RIP: Walter Becker

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Posted September 3, 2017 by J Matthew Cobb in Features
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Steely Dan co-founder, lyricist and guitarist dies at the age of 67

Walter Becker, guitarist, bassist and co-creator of rock/jazz band Steely Dan, died at the age of 67 on Sunday. There is no official word on what resulted in his untimely death, but bandmate Donald Fagen penned a moving tribute to Becker, published moments after Becker’s official website announced his passing: “Walter Becker was my friend, my writing partner and my bandmate since we met as students at Bard College in 1967, he wrote on Facebook. “I intend to keep the music we created together alive as long as I can with the Steely Dan band.”

Becker was born in Queens, New York and raised on a diet of jazz and rock. After picking up the saxophone, he later fell in love with the guitar and started learning blues technique. It was at Bard College when he stumbled upon Donald Fagen and began what would be the nucleus of Steely Dan. After dropping out of school, he and Fagen moved to Brooklyn, did a few gigs behind-the-scenes gigs for Jay and the Americans while working under aliases. Some of their earliest published work included compositional layouts on the Zalman King/Richard Pryor-starring 1971 film You’ve Got to Walk It Like You Talk It or You’ll Lose That Beat.

With Denny Dias by their side (who collaborated on You’ve Got to Walk It…), the duo later set out to California and organized Steely Dan. The group was completed with the inclusions of Jeff “Skunk” Baxter and drummer Jim Hodder. A year later, the group signed with MCA and dropped Can’t Buy a Thrill, the only disc to feature David Palmer as a lead vocalist. The album would span two radio hits with “Do It Again” and “Reelin’ in the Years,” exposing AM radio to the growing tide of jazz-rock that would define the Steely Dan blueprint. All the material from the album, and mostly every album since (excluding covers), was penned by Becker and Fagen. The roster also changed continuously with each release, with Fagen and Becker being the only constants.

showbiz-kids-hifiAnd with an unprecedented eleven-year reign, Steely Dan was the quintessential rock/jazz fusion band, creating the standard for creative ingenuity, sophisticated IQ and complex chord structures. After Can’t Buy a Thrill came 1973’s Countdown to Ecstasy, now with Fagen as lead vocalist, then 1974’s Pretzel Logic and Katy Lied the following year. By the mid-70’s Steely Dan had reached their discovered a new muse as being locked down as a studio act, leaving touring life behind them. This only escalated their majestic legend, as seasoned musicians and singers like The Doobies’ Michael McDonald, singer Valerie Simpson, guitarist Larry Carlton, jazz legend Joe Sample, “Peg” guitar soloist Jay Graydon, drummer pro Bernard Purdie and collaborated on their next features. Aja would be that disc, when Steely Dan discovered musical perfection by creating one of the finest golden albums of all time. It stands today as one of the greatest albums ever assembled, a FM opus, with treats like “Peg,” “Black Cow,” “Deacon Blues” and the expansive title cut. It would sell upwards of five million copies, go platinum twice and soar to number three on the Billboard 200. After MCA purchased ABC and signed them and contributing to the musical soundtrack of FM (“FM (No Static at All)”), the group released Gaucho – a disc that exceeded the label’s financial obligations and monetary advance given to them – and later split in June 1981.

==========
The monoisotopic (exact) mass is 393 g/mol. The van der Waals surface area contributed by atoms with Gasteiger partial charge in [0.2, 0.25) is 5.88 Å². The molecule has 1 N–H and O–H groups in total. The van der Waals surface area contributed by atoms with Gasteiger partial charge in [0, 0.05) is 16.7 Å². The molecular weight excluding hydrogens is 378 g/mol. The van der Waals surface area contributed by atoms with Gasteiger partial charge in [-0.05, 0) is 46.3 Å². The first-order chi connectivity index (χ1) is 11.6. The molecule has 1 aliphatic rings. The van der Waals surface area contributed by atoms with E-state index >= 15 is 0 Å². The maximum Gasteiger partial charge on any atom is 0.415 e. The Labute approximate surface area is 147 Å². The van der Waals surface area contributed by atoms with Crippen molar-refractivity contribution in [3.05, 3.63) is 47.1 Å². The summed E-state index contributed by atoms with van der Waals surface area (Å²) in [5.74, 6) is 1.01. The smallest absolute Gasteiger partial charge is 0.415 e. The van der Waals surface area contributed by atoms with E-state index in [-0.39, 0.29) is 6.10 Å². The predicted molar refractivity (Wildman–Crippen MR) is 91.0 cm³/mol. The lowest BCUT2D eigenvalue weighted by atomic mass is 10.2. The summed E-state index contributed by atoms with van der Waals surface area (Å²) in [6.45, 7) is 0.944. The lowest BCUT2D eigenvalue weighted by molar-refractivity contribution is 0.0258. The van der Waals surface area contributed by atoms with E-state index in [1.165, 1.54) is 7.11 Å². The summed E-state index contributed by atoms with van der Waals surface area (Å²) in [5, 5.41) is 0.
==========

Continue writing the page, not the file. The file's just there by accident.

During the ‘80’s, both Becker and Fagen released solo albums. Fagen’s works were well-received (particularly The Nightfly) while Becker’s work remained below the radar. He managed to produce a top 40 hit for Rickie Lee Jones with “Satellites.” He also dropped his manic drug use after stumbling over a few setbacks, one being a wrong death lawsuit surrounding his girlfriend who died of a drug overdose.

After a twenty year hiatus, Steely Dan re-emerged with Becker back on board, this time touring the country and also including studio work. Two Against Nature, a four-time Grammy winner, was born during that process. After its release in 2000, the group was inducted into the Rock and Roll Hall of Fame. Another Steely Dan album was also dropped, 2003’s Everything Must Go. To date, it is the only time we hear Becker providing lead vocals on a track (“Slang of Ages”) and the last official album released from Steely Dan.

Prior to his passing, Becker missed the July concert dates for one of the most talked about outdoor festival events of 2017, Classic East and West. The events brought together legacy acts like the Eagles, Earth, Wind & Fire, Chicago, the Doobie Brothers, Fleetwood Mac, Journey and Hall & Oates. Fagen spoke to Billboard on Becker’s behalf during that time, saying that “Walter’s recovering from a procedure and hopefully he’ll be fine very soon.”

Ironically, Becker and Fagen were originally viewed as misfits to the rock elite. Slowly but surely, they worked their way into the hearts of millions, all thanks to their crafty musicianship. When approached by Time Out in 2008 about how “Deacon Blues” made its way into the hallways of classic rock fame, Becker responded by saying “That’s sort of what we wanted to do, conquer from the margins, sort of find our place in the middle based on the fact that we were creatures of the margin and of alienation, and I think that a lot of kids our age were very alienated.”


About the Author

J Matthew Cobb

Managing editor of HiFi Magazine


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